Jamon Gordon is the lefty out of Virginia Tech. Jamont Gordon is the lefty out of Mississippi State. They’re both big strong athletic point guards with jump shot concerns, whom both just got knocked out of the EuroLeague. It’s not in the least bit confusing.


Brian Grant

As you probably already know, Brian Grant recently went public with his struggle against early onset Parkinson’s. That struggle continues; sadly, that struggle will always continue, because a cure does not yet exist. This article by Ken Berger describes Grant’s daily battle with the disease, what it’s cost him, and of what it’s going to cost him. I found it very upsetting and I believe you will too. God bless you, Brian Grant. He definitely owes you one.


Taj Gray

Since leaving Oklahoma in 2006, Gray has spent four years in France. He started with Chalon, averaging 16.1 ppg, 6.1 rpg, and 1.3 bpg, before moving to Paris-Levallois for the 2007/08 season and averaging 10.4/5.0/1.3. Last year playing for Roanne, those numbers shot up to 19.5/7.3/1.1, which was enough to get him a training camp contract with the L.A. Clippers. He didn’t make the team, though, and thus went back to France to rejoin Chalon, for whom he is averaging 17.0 points, 6.0 rebounds and 0.7 blocks per game in the French league, alongside 14.4/5.9/2.0 in the EuroChallenge.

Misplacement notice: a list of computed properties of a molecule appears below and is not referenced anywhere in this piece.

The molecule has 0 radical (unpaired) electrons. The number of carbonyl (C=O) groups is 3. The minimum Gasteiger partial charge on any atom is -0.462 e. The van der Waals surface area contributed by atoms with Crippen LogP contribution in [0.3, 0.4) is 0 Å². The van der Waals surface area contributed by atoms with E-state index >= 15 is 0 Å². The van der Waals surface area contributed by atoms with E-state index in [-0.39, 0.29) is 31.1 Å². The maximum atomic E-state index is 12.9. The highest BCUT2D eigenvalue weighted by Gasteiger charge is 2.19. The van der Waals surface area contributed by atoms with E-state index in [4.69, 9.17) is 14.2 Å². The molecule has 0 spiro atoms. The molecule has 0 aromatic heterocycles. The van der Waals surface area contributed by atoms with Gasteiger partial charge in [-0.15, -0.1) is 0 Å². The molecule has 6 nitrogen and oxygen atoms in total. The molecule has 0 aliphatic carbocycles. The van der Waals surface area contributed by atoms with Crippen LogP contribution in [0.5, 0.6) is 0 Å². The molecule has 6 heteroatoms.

Caleb Green

Caleb Green, one of Division I’s elusive 2000/1000 club, is still in Belgium. Last year, he averaged 15/6 for Dexia Mons-Hainaut, and this season he’s averaging 12.0 points and 5.1 rebounds per game for Oostende.

After going 9-29 from three-point range in his four-year college career – as opposed to his 812-1495 from two-point range – Green is now turning himself into a three-point shooter. He has 78 three-point attempts in 21 games this year, compared with 101 two-pointers and 88 free throws. He’s good at them, too, making 34 of those 78 for a 43.6% success rate. Reinventing himself rather well, it appears.